For Campaigns, Air Time is Going, Going, Gone

With TV ad time all but gone during the next week, political parties are looking beyond Election Day.

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If you're looking for a TV ad buy in the final days of the competitive races for U.S. Senate, the choices are pretty limited. How does 2 a.m. in Alaska sound? 

That's about the only air time left in any of the states with neck-and-neck Senate races, according to sources who monitor these things. But not to worry. There's always after Election Day.

Both parties are reserving post-Nov. 4 air time in Louisiana—about $10 million by both sides so far—anticipating that no candidate will get more than 50 percent of the vote, which would trigger a Dec. 6 runoff.

There's still plenty of post-election TV time still available in Georgia, where a similarly close race may not be decided until the state's Jan. 6 runoff. Neither party has reserved post-election ad time in the state, where Atlanta is one of the nation's most expensive media markets.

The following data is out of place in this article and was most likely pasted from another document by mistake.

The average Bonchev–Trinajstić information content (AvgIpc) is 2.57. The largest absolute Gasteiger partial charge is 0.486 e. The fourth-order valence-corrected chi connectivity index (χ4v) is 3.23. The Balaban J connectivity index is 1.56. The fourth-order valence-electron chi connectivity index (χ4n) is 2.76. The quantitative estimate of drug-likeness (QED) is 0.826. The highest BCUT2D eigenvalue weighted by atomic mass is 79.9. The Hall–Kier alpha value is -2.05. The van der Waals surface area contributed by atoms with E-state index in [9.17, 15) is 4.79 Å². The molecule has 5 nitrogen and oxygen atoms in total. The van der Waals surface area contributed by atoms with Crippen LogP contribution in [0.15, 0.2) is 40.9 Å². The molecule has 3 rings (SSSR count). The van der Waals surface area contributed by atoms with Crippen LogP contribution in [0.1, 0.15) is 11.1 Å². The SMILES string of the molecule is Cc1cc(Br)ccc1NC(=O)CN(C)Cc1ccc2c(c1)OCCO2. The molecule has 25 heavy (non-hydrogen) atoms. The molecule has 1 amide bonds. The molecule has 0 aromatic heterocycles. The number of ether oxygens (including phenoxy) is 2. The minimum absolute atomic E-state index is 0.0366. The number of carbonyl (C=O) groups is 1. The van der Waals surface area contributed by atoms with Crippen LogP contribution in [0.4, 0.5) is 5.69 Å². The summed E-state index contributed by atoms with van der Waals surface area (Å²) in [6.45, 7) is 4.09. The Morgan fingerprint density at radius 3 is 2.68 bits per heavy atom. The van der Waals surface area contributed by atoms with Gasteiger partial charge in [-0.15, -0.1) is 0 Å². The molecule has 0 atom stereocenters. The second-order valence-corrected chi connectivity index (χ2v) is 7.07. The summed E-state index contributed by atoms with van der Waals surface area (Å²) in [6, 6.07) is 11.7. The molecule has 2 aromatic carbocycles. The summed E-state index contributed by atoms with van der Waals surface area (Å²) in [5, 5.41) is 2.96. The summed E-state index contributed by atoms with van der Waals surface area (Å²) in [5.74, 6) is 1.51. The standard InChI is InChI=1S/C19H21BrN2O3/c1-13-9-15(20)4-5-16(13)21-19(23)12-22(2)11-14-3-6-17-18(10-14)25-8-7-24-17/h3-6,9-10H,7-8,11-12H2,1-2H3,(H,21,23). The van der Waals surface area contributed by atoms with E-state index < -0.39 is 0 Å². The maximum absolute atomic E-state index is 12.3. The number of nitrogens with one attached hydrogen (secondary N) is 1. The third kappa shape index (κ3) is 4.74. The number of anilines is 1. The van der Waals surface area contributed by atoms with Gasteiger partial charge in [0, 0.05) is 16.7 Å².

Political TV ad spending this year is poised to exceed $1 billion, 40 percent of which has been in Senate races, an all-time high, according to the Wesleyan Media Project. (Our colleague Greg Giroux points out it would take more than 14 months to watch all the ads that have aired in congressional races.)

In individual races from Sept. 26 to Oct. 9, Democrats were outspending Republicans in Louisiana, Georgia, South Dakota, and Oregon, while the biggest Republican ad advantages were in Kentucky and West Virginia, according to the Wesleyan Media Project. In South Dakota, there were approximately four times as many ads favoring Democrat Rick Weiland as ads favoring Republican Mike Rounds.

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